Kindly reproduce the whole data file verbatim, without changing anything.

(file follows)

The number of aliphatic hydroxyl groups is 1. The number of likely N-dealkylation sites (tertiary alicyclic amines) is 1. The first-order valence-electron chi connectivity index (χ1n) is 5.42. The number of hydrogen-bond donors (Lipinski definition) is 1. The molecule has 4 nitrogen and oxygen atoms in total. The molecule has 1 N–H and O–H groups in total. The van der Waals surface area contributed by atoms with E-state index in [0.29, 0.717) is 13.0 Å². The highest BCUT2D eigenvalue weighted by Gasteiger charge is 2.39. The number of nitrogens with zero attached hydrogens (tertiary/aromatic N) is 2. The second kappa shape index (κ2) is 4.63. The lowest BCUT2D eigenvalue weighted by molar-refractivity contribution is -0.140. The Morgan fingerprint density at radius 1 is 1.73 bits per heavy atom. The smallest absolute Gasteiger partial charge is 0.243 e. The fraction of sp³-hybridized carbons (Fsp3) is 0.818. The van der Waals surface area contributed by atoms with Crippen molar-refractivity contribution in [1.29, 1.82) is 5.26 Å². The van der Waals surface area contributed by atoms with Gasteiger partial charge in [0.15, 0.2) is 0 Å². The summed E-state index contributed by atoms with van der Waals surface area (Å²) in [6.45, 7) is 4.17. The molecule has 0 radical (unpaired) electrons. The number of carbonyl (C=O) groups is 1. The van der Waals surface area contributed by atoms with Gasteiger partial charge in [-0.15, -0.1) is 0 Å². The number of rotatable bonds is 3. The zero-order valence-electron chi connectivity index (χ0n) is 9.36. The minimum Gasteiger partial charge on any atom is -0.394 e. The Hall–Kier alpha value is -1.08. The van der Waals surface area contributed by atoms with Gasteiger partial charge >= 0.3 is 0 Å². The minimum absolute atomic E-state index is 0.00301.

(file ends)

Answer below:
The number of aliphatic hydroxyl groups is 1. The number of likely N-dealkylation sites (tertiary alicyclic amines) is 1. The first-order valence-electron chi connectivity index (χ1n) is 5.42. The number of hydrogen-bond donors (Lipinski definition) is 1. The molecule has 4 nitrogen and oxygen atoms in total. The molecule has 1 N–H and O–H groups in total. The van der Waals surface area contributed by atoms with E-state index in [0.29, 0.717) is 13.0 Å². The highest BCUT2D eigenvalue weighted by Gasteiger charge is 2.39. The number of nitrogens with zero attached hydrogens (tertiary/aromatic N) is 2. The second kappa shape index (κ2) is 4.63. The lowest BCUT2D eigenvalue weighted by molar-refractivity contribution is -0.140. The Morgan fingerprint density at radius 1 is 1.73 bits per heavy atom. The smallest absolute Gasteiger partial charge is 0.243 e. The fraction of sp³-hybridized carbons (Fsp3) is 0.818. The van der Waals surface area contributed by atoms with Crippen molar-refractivity contribution in [1.29, 1.82) is 5.26 Å². The van der Waals surface area contributed by atoms with Gasteiger partial charge in [0.15, 0.2) is 0 Å². The summed E-state index contributed by atoms with van der Waals surface area (Å²) in [6.45, 7) is 4.17. The molecule has 0 radical (unpaired) electrons. The number of carbonyl (C=O) groups is 1. The van der Waals surface area contributed by atoms with Gasteiger partial charge in [-0.15, -0.1) is 0 Å². The number of rotatable bonds is 3. The zero-order valence-electron chi connectivity index (χ0n) is 9.36. The minimum Gasteiger partial charge on any atom is -0.394 e. The Hall–Kier alpha value is -1.08. The van der Waals surface area contributed by atoms with Gasteiger partial charge >= 0.3 is 0 Å². The minimum absolute atomic E-state index is 0.00301.